I remember this very clearly. Being low in iron affected my energy levels to a point that going up the stairs made my tired.

Taking excessive amount of iron from supplements on the other hand, is not a good solution either, as too much iron can cause issues as well. For this reason, if you suspect you have low iron levels, go and see your doctor and have your levels tested. This way you know if you need iron supplements and the right amount for you.

Iron Supplements Side Effects

If you consider taking iron supplements, go for natural sources. Synthetic iron supplements are well known for their side effects, especially digestive issues such as constipation.

A good example of a natural iron supplement is Iron Fuzion made from organic Murraya koenigii leaves (Curry tree).

2. Cordyceps: The Oxygen Mushroom

How to Increase Blood Oxygen Levels Cordyceps Mushroom

I find the evidence on cordyceps medicinal mushroom fascinating. Especially its ability to improve oxygen use in the body.

The research suggests that cordyceps can improve oxygen uptake into tissues, delay fatigue by improving oxygen kinetics and and increase training volume, particularly in endurance athletes.[2,3]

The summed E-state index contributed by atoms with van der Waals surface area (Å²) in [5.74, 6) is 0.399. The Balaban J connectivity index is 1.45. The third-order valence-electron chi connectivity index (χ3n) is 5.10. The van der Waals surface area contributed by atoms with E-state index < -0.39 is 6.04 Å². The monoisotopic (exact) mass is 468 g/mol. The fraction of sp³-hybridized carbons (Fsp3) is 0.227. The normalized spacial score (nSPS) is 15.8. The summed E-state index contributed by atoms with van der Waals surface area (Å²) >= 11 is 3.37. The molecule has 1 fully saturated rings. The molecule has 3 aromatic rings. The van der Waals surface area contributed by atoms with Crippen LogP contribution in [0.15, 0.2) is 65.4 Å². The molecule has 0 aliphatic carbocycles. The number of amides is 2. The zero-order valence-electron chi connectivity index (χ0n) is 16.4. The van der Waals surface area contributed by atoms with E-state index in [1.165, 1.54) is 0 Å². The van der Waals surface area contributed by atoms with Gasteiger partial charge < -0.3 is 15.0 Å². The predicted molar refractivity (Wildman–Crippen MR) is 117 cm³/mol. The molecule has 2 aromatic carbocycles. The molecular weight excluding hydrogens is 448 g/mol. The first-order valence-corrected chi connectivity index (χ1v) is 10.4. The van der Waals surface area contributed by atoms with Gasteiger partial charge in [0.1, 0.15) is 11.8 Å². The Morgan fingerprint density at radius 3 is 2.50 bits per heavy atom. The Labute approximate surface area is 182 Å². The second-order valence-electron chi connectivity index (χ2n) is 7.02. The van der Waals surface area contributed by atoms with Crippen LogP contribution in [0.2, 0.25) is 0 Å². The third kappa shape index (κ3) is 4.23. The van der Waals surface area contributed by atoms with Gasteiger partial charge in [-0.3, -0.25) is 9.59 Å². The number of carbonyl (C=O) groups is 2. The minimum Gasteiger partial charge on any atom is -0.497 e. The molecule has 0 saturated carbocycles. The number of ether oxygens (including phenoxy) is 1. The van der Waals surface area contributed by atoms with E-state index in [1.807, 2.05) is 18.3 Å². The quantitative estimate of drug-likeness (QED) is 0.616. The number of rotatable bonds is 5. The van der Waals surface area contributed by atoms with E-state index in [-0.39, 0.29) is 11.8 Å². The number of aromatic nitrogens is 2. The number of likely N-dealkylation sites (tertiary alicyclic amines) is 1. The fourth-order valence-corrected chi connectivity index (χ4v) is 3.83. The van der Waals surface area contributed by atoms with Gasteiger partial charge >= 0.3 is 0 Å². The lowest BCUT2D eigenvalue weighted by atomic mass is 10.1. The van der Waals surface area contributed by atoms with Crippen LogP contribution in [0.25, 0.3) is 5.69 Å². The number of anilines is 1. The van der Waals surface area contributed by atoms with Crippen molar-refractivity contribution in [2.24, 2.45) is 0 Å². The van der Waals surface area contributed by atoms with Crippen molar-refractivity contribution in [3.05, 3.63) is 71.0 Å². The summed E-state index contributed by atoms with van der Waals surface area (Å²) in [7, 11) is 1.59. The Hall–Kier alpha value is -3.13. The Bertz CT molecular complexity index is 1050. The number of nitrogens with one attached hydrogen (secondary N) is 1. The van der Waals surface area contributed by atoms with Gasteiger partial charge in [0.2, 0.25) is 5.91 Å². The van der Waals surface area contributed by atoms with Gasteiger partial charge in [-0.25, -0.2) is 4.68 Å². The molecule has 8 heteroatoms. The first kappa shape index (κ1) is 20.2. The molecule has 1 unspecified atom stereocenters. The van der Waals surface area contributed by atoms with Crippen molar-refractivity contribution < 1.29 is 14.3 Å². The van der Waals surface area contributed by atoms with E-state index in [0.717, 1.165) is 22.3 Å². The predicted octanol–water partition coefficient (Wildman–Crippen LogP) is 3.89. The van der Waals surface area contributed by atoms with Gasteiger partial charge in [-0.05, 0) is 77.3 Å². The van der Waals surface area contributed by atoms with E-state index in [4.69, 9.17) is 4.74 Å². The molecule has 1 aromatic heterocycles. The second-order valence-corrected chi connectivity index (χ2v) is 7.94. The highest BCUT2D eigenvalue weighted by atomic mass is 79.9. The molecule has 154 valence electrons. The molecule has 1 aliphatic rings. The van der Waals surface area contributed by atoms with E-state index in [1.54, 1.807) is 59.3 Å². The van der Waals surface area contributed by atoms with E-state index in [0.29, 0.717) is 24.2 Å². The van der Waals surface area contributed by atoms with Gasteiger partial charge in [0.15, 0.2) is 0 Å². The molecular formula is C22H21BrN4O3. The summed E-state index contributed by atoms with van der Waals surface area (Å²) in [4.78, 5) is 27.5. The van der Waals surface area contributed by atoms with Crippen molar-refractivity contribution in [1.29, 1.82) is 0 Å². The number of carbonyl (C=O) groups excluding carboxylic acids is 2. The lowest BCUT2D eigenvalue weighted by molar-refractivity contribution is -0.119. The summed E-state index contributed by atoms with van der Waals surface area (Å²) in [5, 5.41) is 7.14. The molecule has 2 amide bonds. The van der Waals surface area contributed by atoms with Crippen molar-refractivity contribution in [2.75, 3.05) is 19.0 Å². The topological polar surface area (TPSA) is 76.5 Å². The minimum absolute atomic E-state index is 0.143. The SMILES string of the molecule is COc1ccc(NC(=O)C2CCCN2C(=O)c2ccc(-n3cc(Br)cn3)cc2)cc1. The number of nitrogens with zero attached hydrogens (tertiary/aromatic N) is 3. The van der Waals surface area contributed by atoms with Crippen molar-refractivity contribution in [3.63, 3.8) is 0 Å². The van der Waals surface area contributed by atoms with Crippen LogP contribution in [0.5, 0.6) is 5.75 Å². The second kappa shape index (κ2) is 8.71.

In fact, some researchers believe that cordyceps may also be useful in cases of Hypoxia, a condition where there’s reduced supply of oxygen in the tissues to sustain normal functions.[4]

As with all herbs and medicinal mushrooms, the source matters. If you consider cordyceps, it is best to get yours for an organic source that guarantees it is grown under the best conditions, including third party testing.
A good example is cordyceps by medicinal foods.

Chlorella,  Chlorophyll & Oxygen

Chlorella,  Chlorophyll & Oxygen

In my top detox foods article, we discussed how this dark green nutritious single-celled algae can bind and help to remove heavy metals from the body.

The connection to oxygen? According to research, it turned out that chlorella can also help to increase oxygen saturations in the blood. A clinical study showed that 4 weeks of chlorella use improved oxygen lung capacity during exercise in young men and women.[5]